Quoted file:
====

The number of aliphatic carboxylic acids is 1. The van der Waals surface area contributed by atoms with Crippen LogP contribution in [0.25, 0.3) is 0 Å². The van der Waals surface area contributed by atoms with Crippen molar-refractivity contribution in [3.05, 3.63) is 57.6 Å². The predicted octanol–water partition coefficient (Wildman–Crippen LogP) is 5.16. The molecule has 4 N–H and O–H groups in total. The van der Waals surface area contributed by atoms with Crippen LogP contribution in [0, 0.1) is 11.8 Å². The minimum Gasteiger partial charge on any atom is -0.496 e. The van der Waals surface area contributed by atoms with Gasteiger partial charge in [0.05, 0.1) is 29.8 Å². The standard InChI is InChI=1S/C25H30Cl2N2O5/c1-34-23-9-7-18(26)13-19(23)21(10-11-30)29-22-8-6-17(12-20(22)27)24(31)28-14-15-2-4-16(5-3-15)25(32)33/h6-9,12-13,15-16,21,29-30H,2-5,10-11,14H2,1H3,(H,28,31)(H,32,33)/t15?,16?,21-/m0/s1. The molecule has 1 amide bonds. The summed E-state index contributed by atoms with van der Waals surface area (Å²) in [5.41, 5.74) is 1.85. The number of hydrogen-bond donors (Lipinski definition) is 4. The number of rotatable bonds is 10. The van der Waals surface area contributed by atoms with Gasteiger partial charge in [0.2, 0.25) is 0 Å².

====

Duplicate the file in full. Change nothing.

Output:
The number of aliphatic carboxylic acids is 1. The van der Waals surface area contributed by atoms with Crippen LogP contribution in [0.25, 0.3) is 0 Å². The van der Waals surface area contributed by atoms with Crippen molar-refractivity contribution in [3.05, 3.63) is 57.6 Å². The predicted octanol–water partition coefficient (Wildman–Crippen LogP) is 5.16. The molecule has 4 N–H and O–H groups in total. The van der Waals surface area contributed by atoms with Crippen LogP contribution in [0, 0.1) is 11.8 Å². The minimum Gasteiger partial charge on any atom is -0.496 e. The van der Waals surface area contributed by atoms with Gasteiger partial charge in [0.05, 0.1) is 29.8 Å². The standard InChI is InChI=1S/C25H30Cl2N2O5/c1-34-23-9-7-18(26)13-19(23)21(10-11-30)29-22-8-6-17(12-20(22)27)24(31)28-14-15-2-4-16(5-3-15)25(32)33/h6-9,12-13,15-16,21,29-30H,2-5,10-11,14H2,1H3,(H,28,31)(H,32,33)/t15?,16?,21-/m0/s1. The molecule has 1 amide bonds. The summed E-state index contributed by atoms with van der Waals surface area (Å²) in [5.41, 5.74) is 1.85. The number of hydrogen-bond donors (Lipinski definition) is 4. The number of rotatable bonds is 10. The van der Waals surface area contributed by atoms with Gasteiger partial charge in [0.2, 0.25) is 0 Å².